The above devices in turn are used in areas such as meteorology, climatology, photo-bio modulation, water/ gas analysis, testing anesthesiology, petroleum exploration and rail safety. Moreover, with PIR-based sensors being used for motion detection, even security alarms and automatic lighting applications have come to reply on IR sensors. Additionally, infrared technology today is used for remote controls and even in fiber-optic cables.
Strengths of infrared sensors
Infrared sensors afford many advantages, which is why they are widely used today. Let us look at the advantanages:
- Less power consumption
A key advantage is that an IR sensor doesn’t take up much power.
- Contact-less detection
An IR sensor does not need contact with the object for detection.
- No data leakage
With IR sensors, there is no data leakage caused by the ray direction.
- Immune to noise
IR sensors are highly immune to noise.
- Immune to oxidation and corrosion
These sensors are not affected by oxidation & corrosion.
- Low dependence on light
IR sensors can detect motion with equal reliability regardless of the presence or absence of light.
Limitations of infrared sensors
Infrared sensors also come with some disadvantages. Let’s look at them here:
- Line of sight is needed
For smooth functioning of an IR sensor, a line of sight is necessary.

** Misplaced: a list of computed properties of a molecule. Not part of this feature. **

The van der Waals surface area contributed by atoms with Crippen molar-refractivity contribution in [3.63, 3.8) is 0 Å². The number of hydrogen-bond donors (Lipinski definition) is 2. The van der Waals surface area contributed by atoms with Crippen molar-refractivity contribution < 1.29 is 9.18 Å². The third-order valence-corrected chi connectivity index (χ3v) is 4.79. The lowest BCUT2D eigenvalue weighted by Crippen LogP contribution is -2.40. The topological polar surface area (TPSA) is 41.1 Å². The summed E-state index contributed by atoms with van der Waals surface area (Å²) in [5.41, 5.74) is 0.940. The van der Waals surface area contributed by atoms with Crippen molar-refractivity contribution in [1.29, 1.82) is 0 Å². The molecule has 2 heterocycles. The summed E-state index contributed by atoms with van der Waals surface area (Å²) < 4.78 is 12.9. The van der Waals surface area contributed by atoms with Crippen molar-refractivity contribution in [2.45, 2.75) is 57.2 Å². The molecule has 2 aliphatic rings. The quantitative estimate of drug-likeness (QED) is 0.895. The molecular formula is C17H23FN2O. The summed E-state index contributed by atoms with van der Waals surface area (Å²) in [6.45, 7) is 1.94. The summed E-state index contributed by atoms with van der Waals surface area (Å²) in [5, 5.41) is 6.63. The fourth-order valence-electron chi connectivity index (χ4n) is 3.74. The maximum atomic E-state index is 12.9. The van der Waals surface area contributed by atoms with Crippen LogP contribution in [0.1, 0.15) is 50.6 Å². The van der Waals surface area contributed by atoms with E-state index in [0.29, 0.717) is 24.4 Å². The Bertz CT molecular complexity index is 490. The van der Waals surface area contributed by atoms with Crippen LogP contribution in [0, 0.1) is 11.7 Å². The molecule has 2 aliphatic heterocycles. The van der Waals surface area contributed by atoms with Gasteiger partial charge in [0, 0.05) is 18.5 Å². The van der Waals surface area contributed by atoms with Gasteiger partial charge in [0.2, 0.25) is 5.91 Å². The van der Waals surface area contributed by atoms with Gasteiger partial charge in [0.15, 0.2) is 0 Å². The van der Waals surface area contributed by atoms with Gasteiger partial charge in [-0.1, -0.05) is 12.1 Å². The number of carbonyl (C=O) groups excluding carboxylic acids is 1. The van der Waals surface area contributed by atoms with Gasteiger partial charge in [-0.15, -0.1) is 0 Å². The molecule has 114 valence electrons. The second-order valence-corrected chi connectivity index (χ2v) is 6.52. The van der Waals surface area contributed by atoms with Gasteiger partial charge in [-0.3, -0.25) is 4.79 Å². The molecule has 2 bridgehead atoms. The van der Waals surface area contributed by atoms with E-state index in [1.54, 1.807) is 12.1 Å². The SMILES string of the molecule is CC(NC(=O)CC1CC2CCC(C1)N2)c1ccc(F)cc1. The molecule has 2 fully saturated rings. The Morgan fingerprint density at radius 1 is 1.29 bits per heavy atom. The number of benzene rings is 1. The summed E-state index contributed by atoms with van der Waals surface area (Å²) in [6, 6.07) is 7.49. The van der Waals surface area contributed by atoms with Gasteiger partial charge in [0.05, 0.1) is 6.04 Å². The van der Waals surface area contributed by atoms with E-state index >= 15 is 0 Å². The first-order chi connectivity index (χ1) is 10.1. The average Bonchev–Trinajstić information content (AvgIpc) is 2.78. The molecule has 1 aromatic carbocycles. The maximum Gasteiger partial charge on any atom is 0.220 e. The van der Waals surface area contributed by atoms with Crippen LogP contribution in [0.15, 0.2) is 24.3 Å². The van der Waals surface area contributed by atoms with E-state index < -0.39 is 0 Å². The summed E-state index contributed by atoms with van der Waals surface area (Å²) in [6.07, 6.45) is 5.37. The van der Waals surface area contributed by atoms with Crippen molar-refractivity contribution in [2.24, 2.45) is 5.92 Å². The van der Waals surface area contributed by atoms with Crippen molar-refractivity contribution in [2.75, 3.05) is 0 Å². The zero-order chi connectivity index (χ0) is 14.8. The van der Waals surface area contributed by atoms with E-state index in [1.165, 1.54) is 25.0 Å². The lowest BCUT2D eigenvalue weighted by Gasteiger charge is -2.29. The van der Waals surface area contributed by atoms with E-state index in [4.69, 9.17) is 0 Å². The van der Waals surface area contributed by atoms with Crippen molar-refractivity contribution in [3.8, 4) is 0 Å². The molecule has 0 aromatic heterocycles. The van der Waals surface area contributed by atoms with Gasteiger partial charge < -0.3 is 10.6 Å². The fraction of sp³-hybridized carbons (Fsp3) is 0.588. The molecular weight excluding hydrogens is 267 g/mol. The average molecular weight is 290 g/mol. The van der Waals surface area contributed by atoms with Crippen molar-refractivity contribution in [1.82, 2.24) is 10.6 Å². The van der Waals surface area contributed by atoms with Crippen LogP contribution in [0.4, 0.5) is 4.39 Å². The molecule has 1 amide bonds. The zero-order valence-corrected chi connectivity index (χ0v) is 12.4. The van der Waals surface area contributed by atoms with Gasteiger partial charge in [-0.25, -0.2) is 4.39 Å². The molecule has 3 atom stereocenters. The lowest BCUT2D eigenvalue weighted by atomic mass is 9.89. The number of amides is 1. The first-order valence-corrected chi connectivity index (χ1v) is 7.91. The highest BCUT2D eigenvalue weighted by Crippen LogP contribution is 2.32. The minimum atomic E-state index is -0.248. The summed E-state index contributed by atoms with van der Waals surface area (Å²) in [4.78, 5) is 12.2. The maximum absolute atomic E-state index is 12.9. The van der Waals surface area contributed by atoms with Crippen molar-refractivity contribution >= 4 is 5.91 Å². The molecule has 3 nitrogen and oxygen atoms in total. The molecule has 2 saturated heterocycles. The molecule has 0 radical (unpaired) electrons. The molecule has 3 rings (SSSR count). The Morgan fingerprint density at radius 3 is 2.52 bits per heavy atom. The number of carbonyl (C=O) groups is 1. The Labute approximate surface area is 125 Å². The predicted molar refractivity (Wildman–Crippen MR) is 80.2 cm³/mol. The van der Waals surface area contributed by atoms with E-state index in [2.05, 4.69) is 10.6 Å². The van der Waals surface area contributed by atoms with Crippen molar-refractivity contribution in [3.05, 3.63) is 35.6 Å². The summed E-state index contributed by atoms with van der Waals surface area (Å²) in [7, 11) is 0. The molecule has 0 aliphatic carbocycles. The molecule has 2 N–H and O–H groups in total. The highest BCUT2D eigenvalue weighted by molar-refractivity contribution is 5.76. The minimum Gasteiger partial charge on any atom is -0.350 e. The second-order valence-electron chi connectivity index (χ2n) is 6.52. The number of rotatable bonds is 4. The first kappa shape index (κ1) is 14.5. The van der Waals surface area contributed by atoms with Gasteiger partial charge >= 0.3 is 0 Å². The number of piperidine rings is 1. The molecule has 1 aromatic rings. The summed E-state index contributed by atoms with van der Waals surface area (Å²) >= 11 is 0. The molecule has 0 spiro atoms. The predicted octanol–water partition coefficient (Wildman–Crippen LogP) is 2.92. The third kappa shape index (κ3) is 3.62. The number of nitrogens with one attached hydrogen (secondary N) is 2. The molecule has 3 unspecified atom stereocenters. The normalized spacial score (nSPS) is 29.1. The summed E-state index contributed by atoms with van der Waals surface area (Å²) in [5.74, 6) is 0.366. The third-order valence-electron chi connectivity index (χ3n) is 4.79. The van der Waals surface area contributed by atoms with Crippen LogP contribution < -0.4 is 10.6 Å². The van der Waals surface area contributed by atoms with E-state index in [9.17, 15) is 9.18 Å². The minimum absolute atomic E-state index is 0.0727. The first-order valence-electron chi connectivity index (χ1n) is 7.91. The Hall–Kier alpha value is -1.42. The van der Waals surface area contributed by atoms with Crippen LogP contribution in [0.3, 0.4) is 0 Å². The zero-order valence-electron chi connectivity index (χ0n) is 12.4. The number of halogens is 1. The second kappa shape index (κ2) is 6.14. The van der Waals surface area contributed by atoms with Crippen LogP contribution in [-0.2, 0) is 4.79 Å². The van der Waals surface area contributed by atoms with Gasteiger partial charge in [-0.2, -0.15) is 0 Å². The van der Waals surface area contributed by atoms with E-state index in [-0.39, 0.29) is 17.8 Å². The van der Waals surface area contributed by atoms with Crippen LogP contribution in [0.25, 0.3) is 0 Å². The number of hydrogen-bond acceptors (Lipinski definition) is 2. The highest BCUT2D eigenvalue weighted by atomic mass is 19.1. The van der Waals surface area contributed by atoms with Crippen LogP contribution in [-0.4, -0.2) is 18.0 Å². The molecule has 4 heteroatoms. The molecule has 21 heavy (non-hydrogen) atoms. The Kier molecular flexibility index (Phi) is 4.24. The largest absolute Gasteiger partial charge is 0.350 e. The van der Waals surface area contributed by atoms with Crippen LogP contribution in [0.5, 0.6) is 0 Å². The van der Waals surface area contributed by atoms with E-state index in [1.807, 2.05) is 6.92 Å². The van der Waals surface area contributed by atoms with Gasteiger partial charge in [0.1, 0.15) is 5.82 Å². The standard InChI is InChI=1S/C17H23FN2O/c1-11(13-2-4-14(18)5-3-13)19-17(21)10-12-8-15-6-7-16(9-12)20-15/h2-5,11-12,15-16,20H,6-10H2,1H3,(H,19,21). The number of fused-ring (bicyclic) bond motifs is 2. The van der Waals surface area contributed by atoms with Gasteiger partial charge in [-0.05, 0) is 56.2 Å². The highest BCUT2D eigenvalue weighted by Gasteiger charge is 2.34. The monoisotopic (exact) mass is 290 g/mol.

- Limited range
IR sensors come with a limited range and hence, cannot be used in all situations.
- Vulnerable to climate and surrounding conditions
IR sensors are affected by changes in climate, temperature and humidity. So fog, rain, dust can interfere with its smooth functioning.
- Less data transmission rate
Another limitation is that IR sensors do not boast a high transmission rate.
How we use infrared sensors at YoungWonks Coding School to teach Computer Science and Engineering:
Infrared sensors are part of the YoungWonks Level 2 RaspberryPi based Coding Curriculum for Kids of the YoungWonks Coding for Kids program. At this level, students learn to use the breadboard to build electrical circuits and how infrared sensors can switch on and off the circuits.
Students then utilize this knowledge and add infrared sensors to the robot RC car they build. Infrared sensors are used to make the RC car collision avoiding.
Students also use infrared sensors in the YoungWonks Level 3 Advanced Programming Curriculum for Kids to practically understand the concept of multithreading. They try to make the robot RC car collision avoiding using infrared sensors and navigable using computer keyboard keys at the same time. They realize their program can achieve only one of the two unless they use multithreading.
Those interested in knowing more about the YoungWonks Advanced Computer Science and Engineering Programs for Kids and Teens, can visit YoungWonks.com and schedule a free trial class for coding.
*Contributors: Written by Vidya Prabhu; Lead image by: Abhishek Aggarwal